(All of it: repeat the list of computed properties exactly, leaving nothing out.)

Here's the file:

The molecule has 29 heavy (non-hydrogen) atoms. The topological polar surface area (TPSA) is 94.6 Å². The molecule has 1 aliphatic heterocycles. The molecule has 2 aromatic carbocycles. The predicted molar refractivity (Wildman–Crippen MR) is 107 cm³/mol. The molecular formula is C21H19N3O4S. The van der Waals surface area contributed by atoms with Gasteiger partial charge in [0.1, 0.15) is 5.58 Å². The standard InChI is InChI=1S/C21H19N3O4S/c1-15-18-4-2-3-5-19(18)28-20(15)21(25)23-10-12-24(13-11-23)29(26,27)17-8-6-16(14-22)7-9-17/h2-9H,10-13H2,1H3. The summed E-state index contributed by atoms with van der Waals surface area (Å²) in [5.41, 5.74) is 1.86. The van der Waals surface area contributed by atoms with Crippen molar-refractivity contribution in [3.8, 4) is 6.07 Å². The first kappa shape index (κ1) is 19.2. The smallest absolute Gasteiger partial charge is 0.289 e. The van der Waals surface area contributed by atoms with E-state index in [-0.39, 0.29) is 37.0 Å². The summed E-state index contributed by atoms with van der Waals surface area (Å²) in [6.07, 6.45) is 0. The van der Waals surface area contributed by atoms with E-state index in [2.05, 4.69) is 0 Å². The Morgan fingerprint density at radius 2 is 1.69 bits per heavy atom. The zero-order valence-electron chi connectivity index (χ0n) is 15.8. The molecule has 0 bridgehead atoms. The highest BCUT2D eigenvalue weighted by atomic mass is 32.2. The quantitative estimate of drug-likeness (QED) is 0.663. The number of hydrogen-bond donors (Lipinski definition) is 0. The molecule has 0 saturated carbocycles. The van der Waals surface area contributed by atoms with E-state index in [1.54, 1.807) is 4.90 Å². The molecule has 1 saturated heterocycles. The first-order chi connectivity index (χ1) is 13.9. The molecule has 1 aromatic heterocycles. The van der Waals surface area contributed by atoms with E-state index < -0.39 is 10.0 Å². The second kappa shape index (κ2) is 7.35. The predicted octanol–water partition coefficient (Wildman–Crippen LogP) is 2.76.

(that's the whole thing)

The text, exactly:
The molecule has 29 heavy (non-hydrogen) atoms. The topological polar surface area (TPSA) is 94.6 Å². The molecule has 1 aliphatic heterocycles. The molecule has 2 aromatic carbocycles. The predicted molar refractivity (Wildman–Crippen MR) is 107 cm³/mol. The molecular formula is C21H19N3O4S. The van der Waals surface area contributed by atoms with Gasteiger partial charge in [0.1, 0.15) is 5.58 Å². The standard InChI is InChI=1S/C21H19N3O4S/c1-15-18-4-2-3-5-19(18)28-20(15)21(25)23-10-12-24(13-11-23)29(26,27)17-8-6-16(14-22)7-9-17/h2-9H,10-13H2,1H3. The summed E-state index contributed by atoms with van der Waals surface area (Å²) in [5.41, 5.74) is 1.86. The van der Waals surface area contributed by atoms with Crippen molar-refractivity contribution in [3.8, 4) is 6.07 Å². The first kappa shape index (κ1) is 19.2. The smallest absolute Gasteiger partial charge is 0.289 e. The van der Waals surface area contributed by atoms with E-state index in [-0.39, 0.29) is 37.0 Å². The summed E-state index contributed by atoms with van der Waals surface area (Å²) in [6.07, 6.45) is 0. The van der Waals surface area contributed by atoms with E-state index in [2.05, 4.69) is 0 Å². The Morgan fingerprint density at radius 2 is 1.69 bits per heavy atom. The zero-order valence-electron chi connectivity index (χ0n) is 15.8. The molecule has 0 bridgehead atoms. The highest BCUT2D eigenvalue weighted by atomic mass is 32.2. The quantitative estimate of drug-likeness (QED) is 0.663. The number of hydrogen-bond donors (Lipinski definition) is 0. The molecule has 0 saturated carbocycles. The van der Waals surface area contributed by atoms with E-state index in [1.54, 1.807) is 4.90 Å². The molecule has 1 saturated heterocycles. The first-order chi connectivity index (χ1) is 13.9. The molecule has 1 aromatic heterocycles. The van der Waals surface area contributed by atoms with E-state index < -0.39 is 10.0 Å². The second kappa shape index (κ2) is 7.35. The predicted octanol–water partition coefficient (Wildman–Crippen LogP) is 2.76.